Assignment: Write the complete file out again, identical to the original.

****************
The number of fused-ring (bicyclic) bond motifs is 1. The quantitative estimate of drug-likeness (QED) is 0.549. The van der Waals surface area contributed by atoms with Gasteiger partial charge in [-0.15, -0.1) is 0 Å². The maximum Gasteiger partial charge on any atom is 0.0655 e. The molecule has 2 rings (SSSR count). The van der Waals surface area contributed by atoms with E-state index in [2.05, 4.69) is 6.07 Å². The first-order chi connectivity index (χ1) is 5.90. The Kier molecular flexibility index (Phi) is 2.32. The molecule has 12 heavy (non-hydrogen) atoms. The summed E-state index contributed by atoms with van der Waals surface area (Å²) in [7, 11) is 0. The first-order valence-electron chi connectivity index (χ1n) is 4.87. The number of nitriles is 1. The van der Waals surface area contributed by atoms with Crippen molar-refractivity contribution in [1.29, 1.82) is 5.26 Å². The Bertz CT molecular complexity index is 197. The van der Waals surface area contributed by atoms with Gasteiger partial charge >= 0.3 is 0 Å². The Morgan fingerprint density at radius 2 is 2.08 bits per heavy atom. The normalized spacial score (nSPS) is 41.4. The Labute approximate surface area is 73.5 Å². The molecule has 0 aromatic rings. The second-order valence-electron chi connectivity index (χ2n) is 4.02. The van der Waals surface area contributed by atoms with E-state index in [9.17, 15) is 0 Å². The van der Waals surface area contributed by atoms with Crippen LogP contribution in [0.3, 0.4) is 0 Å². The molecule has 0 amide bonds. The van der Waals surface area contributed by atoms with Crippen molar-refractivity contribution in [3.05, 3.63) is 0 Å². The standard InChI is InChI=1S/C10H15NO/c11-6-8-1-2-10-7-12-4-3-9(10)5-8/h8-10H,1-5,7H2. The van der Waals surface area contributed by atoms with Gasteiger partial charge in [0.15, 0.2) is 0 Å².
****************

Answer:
The number of fused-ring (bicyclic) bond motifs is 1. The quantitative estimate of drug-likeness (QED) is 0.549. The van der Waals surface area contributed by atoms with Gasteiger partial charge in [-0.15, -0.1) is 0 Å². The maximum Gasteiger partial charge on any atom is 0.0655 e. The molecule has 2 rings (SSSR count). The van der Waals surface area contributed by atoms with E-state index in [2.05, 4.69) is 6.07 Å². The first-order chi connectivity index (χ1) is 5.90. The Kier molecular flexibility index (Phi) is 2.32. The molecule has 12 heavy (non-hydrogen) atoms. The summed E-state index contributed by atoms with van der Waals surface area (Å²) in [7, 11) is 0. The first-order valence-electron chi connectivity index (χ1n) is 4.87. The number of nitriles is 1. The van der Waals surface area contributed by atoms with Crippen molar-refractivity contribution in [1.29, 1.82) is 5.26 Å². The Bertz CT molecular complexity index is 197. The van der Waals surface area contributed by atoms with Gasteiger partial charge >= 0.3 is 0 Å². The Morgan fingerprint density at radius 2 is 2.08 bits per heavy atom. The normalized spacial score (nSPS) is 41.4. The Labute approximate surface area is 73.5 Å². The molecule has 0 aromatic rings. The second-order valence-electron chi connectivity index (χ2n) is 4.02. The van der Waals surface area contributed by atoms with E-state index in [9.17, 15) is 0 Å². The van der Waals surface area contributed by atoms with Crippen LogP contribution in [0.3, 0.4) is 0 Å². The molecule has 0 amide bonds. The van der Waals surface area contributed by atoms with Crippen molar-refractivity contribution in [3.05, 3.63) is 0 Å². The standard InChI is InChI=1S/C10H15NO/c11-6-8-1-2-10-7-12-4-3-9(10)5-8/h8-10H,1-5,7H2. The van der Waals surface area contributed by atoms with Gasteiger partial charge in [0.15, 0.2) is 0 Å².